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Ending $4 Billion U.S. Oil Subsidy Seen Having Minimal Impact

  • Domestic oil production could fall 5 percent by 2030
  • Eliminating subsidies wouldn’t affect demand, carbon emissions

Eliminating $4 billion of petroleum subsidies in the U.S. would have only a minor affect on oil production and demand and boost the country’s influence in advocating global climate change action, according to a report for the Council on Foreign Relations.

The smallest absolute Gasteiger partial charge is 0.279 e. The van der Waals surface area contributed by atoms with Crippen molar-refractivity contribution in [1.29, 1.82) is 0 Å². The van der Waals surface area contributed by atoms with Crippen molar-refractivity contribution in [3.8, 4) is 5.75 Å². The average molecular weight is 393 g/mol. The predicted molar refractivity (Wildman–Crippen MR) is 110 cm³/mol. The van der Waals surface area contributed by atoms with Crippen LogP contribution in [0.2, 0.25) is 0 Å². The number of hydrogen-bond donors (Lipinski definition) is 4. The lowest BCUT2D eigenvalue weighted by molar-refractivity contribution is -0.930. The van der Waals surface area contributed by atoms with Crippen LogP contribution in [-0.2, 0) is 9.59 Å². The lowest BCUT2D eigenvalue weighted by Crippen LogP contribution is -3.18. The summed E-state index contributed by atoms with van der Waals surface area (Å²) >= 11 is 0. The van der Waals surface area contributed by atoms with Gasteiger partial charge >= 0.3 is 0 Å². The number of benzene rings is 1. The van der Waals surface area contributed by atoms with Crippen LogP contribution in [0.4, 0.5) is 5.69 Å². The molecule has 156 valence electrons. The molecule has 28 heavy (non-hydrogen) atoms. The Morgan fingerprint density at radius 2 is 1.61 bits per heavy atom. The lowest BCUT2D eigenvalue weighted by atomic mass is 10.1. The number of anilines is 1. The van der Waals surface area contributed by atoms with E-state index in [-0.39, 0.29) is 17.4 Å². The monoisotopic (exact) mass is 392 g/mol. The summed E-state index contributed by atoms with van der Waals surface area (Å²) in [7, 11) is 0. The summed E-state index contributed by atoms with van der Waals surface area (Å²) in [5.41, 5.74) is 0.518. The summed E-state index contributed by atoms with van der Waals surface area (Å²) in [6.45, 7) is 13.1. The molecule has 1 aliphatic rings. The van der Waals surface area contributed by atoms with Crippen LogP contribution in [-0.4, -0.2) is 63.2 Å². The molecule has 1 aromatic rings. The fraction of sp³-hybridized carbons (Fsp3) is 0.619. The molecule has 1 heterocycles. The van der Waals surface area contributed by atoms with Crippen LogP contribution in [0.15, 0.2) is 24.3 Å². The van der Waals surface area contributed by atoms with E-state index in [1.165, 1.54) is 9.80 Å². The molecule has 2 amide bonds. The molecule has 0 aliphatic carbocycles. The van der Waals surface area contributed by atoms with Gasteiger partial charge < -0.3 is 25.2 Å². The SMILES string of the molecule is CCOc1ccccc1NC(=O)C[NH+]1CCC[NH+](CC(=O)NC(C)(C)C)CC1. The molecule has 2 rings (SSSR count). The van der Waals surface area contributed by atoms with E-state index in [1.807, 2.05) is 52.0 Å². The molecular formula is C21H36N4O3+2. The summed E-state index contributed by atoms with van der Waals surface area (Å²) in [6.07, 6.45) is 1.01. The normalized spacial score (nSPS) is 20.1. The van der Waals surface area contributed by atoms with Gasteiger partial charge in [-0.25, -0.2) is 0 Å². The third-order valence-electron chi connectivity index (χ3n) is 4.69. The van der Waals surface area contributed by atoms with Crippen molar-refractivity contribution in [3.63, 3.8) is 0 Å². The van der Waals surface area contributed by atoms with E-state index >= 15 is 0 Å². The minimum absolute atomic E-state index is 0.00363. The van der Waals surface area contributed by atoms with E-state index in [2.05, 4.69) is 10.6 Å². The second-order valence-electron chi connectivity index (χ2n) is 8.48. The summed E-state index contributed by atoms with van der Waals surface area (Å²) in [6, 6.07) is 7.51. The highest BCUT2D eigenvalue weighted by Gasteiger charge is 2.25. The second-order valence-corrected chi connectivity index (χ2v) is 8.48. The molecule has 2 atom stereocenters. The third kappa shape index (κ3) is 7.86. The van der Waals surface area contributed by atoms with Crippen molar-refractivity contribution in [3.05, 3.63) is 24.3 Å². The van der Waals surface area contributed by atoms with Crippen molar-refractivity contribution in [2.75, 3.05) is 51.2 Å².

Withdrawing oil-drilling subsidies could cut domestic production by 5 percent by 2030, which could increase international oil prices by just 1 percent, Gilbert Metcalf, a professor of economics at Tufts University, said in the report. Local natural gas prices could rise as much as 10 percent, while both production and consumption would probably fall as much as 4 percent, according to the report.